Research output

Article in Journal ()

Recognition memory and source memory in autism spectrum disorder: A study of the intention superiority and enactment effects

Citation
Grainger C, Williams D & Lind S (2017) Recognition memory and source memory in autism spectrum disorder: A study of the intention superiority and enactment effects, Autism, 21 (7), pp. 812-820.

Abstract
It is well established that neurotypical individuals generally show better memory for actions they have performed than actions they have observed others perform or merely read about, a so-called ‘enactment effect’. Strikingly, research has also shown that neurotypical individuals demonstrate superior memory for actions they intend to perform in the future (but have not yet performed), an effect commonly known as the ‘intention superiority effect’. Although the enactment effect has been studied among people with autism spectrum disorder, this study is the first to investigate the intention superiority effect in this disorder. This is surprising given the potential importance this issue has for general theory development, as well as for clinical practice. As such, this study aimed to assess the intention superiority and enactment effects in 22 children with autism spectrum disorder, and 20 intelligence quotient/age-matched neurotypical children. The results showed that children with autism spectrum disorder demonstrated not only undiminished enactment effects in recognition and source memory, but also (surprisingly for some theories) typical intention superiority effects. The implications of these results for theory, as well as clinical practice, are discussed.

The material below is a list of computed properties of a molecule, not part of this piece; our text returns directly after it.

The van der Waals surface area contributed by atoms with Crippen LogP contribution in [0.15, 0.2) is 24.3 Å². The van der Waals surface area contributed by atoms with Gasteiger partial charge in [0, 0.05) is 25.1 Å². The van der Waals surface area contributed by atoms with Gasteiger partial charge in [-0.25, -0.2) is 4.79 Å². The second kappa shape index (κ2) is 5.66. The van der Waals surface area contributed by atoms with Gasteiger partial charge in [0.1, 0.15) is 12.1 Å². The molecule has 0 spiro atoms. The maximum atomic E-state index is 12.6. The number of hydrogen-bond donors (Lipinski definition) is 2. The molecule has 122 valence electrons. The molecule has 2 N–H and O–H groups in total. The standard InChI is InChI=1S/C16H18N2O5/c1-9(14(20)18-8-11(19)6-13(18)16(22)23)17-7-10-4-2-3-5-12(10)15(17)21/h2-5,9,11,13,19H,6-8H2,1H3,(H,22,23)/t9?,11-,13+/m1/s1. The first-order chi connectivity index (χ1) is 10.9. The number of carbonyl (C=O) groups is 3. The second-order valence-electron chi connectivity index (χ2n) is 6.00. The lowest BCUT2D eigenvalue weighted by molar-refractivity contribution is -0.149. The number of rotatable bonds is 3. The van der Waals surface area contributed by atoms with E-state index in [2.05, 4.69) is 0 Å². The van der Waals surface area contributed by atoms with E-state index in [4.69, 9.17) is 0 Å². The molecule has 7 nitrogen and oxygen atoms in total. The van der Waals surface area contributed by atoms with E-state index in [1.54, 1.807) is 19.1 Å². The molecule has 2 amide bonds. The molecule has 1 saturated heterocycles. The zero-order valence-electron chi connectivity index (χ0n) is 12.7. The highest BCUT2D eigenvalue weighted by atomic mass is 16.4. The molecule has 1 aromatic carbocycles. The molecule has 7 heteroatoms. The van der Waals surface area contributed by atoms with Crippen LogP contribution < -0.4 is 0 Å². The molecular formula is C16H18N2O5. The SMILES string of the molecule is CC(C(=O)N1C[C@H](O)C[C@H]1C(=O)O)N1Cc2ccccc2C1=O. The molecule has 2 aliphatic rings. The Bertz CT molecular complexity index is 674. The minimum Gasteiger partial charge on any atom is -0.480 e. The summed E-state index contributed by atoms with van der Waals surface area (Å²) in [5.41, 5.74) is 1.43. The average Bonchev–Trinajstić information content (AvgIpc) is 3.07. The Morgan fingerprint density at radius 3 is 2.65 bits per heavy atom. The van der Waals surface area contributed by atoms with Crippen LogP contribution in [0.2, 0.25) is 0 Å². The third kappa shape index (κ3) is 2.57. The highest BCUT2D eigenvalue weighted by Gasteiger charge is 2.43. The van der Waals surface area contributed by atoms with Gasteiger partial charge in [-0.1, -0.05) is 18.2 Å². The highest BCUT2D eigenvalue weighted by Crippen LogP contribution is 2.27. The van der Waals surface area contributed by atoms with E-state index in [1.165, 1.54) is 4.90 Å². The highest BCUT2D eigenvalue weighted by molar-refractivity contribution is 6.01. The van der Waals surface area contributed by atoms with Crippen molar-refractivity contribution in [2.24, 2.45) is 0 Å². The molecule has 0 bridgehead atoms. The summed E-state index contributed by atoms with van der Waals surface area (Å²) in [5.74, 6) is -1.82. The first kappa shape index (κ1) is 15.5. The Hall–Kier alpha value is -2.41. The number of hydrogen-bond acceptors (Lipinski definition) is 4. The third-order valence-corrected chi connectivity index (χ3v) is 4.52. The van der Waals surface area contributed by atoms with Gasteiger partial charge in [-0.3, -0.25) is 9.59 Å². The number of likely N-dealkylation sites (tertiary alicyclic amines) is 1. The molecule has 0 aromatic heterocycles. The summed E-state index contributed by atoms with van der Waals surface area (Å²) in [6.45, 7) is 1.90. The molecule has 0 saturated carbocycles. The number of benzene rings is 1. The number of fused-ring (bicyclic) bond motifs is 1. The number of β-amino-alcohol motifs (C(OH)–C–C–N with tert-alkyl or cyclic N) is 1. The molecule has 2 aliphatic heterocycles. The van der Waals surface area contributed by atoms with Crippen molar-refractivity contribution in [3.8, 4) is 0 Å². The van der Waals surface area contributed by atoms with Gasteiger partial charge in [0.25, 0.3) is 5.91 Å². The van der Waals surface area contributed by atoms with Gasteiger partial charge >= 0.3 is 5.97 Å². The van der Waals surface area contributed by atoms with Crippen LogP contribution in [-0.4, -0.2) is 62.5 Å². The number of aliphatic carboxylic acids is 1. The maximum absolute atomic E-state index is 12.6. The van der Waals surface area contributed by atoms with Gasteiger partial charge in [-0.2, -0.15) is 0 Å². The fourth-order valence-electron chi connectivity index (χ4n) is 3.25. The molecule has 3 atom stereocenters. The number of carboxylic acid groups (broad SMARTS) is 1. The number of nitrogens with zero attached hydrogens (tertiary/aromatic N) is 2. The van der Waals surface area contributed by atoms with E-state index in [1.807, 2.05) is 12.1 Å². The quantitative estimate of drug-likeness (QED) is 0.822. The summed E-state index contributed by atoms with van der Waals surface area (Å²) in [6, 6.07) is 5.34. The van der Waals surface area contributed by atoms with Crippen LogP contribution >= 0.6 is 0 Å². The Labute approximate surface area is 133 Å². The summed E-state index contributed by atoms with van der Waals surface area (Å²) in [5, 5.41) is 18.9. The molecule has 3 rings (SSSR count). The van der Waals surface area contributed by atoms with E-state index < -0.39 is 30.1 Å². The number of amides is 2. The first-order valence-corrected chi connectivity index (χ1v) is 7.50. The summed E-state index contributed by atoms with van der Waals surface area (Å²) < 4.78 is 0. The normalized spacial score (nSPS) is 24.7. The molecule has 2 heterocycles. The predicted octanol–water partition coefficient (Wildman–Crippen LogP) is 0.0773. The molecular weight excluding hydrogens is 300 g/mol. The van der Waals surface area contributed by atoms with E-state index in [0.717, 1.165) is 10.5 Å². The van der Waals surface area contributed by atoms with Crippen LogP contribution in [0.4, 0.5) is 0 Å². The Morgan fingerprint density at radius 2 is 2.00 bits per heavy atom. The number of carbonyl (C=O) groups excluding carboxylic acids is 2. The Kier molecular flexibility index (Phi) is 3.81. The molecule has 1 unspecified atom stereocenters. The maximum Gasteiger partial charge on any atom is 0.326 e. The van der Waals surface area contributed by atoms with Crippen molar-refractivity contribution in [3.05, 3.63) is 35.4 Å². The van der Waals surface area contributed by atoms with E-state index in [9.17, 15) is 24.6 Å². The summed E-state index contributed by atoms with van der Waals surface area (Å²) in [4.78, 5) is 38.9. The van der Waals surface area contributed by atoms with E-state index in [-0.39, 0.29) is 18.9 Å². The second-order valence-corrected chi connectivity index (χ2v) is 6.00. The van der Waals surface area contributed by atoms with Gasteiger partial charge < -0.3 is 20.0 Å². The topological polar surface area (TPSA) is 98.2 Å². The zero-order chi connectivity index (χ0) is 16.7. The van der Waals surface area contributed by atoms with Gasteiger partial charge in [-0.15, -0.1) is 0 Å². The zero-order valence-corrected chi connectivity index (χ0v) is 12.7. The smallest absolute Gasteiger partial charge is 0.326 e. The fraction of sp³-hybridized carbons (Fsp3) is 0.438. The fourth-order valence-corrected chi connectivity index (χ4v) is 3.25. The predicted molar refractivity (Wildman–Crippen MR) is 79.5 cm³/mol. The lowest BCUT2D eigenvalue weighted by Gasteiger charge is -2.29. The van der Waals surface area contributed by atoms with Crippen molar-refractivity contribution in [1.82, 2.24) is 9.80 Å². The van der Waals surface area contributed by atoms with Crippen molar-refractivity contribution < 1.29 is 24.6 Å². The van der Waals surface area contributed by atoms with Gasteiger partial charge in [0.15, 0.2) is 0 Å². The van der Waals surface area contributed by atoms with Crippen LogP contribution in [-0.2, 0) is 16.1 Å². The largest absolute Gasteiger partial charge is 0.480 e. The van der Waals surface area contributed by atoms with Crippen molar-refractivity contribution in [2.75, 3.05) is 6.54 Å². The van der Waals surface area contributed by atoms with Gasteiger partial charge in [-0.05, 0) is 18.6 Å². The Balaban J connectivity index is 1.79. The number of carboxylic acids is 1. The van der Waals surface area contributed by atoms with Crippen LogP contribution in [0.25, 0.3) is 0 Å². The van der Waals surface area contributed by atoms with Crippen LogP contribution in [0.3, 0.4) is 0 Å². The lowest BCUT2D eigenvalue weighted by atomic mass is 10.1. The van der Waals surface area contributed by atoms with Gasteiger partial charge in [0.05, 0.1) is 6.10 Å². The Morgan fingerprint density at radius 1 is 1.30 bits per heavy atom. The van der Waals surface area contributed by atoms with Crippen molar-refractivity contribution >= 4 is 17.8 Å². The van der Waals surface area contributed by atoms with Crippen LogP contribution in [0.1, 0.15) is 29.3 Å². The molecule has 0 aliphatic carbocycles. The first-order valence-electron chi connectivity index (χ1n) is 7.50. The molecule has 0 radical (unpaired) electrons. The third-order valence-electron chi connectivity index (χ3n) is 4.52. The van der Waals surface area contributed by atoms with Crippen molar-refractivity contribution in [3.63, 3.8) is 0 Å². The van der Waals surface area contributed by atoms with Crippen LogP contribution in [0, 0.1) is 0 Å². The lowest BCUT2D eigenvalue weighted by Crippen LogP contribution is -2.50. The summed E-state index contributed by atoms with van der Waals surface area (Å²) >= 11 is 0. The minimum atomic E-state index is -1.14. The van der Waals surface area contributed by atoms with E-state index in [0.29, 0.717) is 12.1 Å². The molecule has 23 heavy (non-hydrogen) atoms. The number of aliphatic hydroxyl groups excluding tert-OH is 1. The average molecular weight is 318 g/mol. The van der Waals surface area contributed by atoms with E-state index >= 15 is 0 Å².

Keywords
action monitoring; autism spectrum disorder; enactment effect; episodic foresight; intention superiority effect; motor encoding; recognition memory; source memory

StatusPublished
AuthorsGrainger Catherine, Williams David, Lind Sophie
Publication date10/2017
Publication date online22/06/2016
Date accepted by journal13/05/2016
PublisherSAGE
ISSN 1362-3613
LanguageEnglish

Journal
Autism: Volume 21, Issue 7 (2016)

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